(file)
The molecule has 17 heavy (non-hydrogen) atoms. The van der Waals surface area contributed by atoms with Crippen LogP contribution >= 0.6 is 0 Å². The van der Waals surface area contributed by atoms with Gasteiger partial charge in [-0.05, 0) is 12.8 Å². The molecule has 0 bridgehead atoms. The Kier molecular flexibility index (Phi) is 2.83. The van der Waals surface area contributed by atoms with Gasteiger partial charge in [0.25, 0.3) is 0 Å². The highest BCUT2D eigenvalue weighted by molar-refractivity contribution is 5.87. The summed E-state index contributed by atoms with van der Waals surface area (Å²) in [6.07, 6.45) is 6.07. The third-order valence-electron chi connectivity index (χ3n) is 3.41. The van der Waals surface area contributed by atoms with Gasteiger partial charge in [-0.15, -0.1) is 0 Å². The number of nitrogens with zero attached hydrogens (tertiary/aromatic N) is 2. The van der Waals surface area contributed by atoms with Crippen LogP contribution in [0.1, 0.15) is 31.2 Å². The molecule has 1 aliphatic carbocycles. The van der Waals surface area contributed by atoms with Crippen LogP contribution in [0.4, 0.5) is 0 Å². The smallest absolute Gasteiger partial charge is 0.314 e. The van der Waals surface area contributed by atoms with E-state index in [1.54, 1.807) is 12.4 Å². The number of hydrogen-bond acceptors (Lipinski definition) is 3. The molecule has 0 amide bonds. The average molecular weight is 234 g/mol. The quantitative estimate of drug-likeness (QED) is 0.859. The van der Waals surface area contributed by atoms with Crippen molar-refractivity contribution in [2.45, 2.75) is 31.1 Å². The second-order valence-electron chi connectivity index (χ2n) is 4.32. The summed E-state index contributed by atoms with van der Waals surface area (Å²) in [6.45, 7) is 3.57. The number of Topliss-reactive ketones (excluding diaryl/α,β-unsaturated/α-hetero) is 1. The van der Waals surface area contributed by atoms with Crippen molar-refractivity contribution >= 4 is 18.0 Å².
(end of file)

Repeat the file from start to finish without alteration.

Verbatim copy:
The molecule has 17 heavy (non-hydrogen) atoms. The van der Waals surface area contributed by atoms with Crippen LogP contribution >= 0.6 is 0 Å². The van der Waals surface area contributed by atoms with Gasteiger partial charge in [-0.05, 0) is 12.8 Å². The molecule has 0 bridgehead atoms. The Kier molecular flexibility index (Phi) is 2.83. The van der Waals surface area contributed by atoms with Gasteiger partial charge in [0.25, 0.3) is 0 Å². The highest BCUT2D eigenvalue weighted by molar-refractivity contribution is 5.87. The summed E-state index contributed by atoms with van der Waals surface area (Å²) in [6.07, 6.45) is 6.07. The third-order valence-electron chi connectivity index (χ3n) is 3.41. The van der Waals surface area contributed by atoms with Gasteiger partial charge in [-0.15, -0.1) is 0 Å². The number of nitrogens with zero attached hydrogens (tertiary/aromatic N) is 2. The van der Waals surface area contributed by atoms with Crippen LogP contribution in [0.1, 0.15) is 31.2 Å². The molecule has 1 aliphatic carbocycles. The van der Waals surface area contributed by atoms with Crippen LogP contribution in [0.4, 0.5) is 0 Å². The smallest absolute Gasteiger partial charge is 0.314 e. The van der Waals surface area contributed by atoms with E-state index in [1.54, 1.807) is 12.4 Å². The number of hydrogen-bond acceptors (Lipinski definition) is 3. The molecule has 0 amide bonds. The average molecular weight is 234 g/mol. The quantitative estimate of drug-likeness (QED) is 0.859. The van der Waals surface area contributed by atoms with Crippen molar-refractivity contribution in [2.45, 2.75) is 31.1 Å². The second-order valence-electron chi connectivity index (χ2n) is 4.32. The summed E-state index contributed by atoms with van der Waals surface area (Å²) in [6.45, 7) is 3.57. The number of Topliss-reactive ketones (excluding diaryl/α,β-unsaturated/α-hetero) is 1. The van der Waals surface area contributed by atoms with Crippen molar-refractivity contribution >= 4 is 18.0 Å².